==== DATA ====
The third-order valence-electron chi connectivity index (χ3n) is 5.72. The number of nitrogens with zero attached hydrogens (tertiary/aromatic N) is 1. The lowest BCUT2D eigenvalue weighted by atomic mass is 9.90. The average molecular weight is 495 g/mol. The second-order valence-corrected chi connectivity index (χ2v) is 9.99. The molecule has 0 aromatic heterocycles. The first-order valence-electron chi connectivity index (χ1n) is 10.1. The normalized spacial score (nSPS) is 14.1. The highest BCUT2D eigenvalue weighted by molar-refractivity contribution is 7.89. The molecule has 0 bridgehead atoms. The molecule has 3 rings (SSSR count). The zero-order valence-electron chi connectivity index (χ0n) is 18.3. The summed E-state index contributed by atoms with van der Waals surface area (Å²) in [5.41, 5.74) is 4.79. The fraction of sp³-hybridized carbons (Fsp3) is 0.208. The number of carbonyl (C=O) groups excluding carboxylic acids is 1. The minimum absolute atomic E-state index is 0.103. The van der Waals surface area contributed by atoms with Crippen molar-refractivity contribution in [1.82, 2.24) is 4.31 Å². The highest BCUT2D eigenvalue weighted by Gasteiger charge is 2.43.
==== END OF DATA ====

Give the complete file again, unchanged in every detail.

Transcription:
The third-order valence-electron chi connectivity index (χ3n) is 5.72. The number of nitrogens with zero attached hydrogens (tertiary/aromatic N) is 1. The lowest BCUT2D eigenvalue weighted by atomic mass is 9.90. The average molecular weight is 495 g/mol. The second-order valence-corrected chi connectivity index (χ2v) is 9.99. The molecule has 0 aromatic heterocycles. The first-order valence-electron chi connectivity index (χ1n) is 10.1. The normalized spacial score (nSPS) is 14.1. The highest BCUT2D eigenvalue weighted by molar-refractivity contribution is 7.89. The molecule has 0 bridgehead atoms. The molecule has 3 rings (SSSR count). The zero-order valence-electron chi connectivity index (χ0n) is 18.3. The summed E-state index contributed by atoms with van der Waals surface area (Å²) in [5.41, 5.74) is 4.79. The fraction of sp³-hybridized carbons (Fsp3) is 0.208. The number of carbonyl (C=O) groups excluding carboxylic acids is 1. The minimum absolute atomic E-state index is 0.103. The van der Waals surface area contributed by atoms with Crippen molar-refractivity contribution in [1.82, 2.24) is 4.31 Å². The highest BCUT2D eigenvalue weighted by Gasteiger charge is 2.43.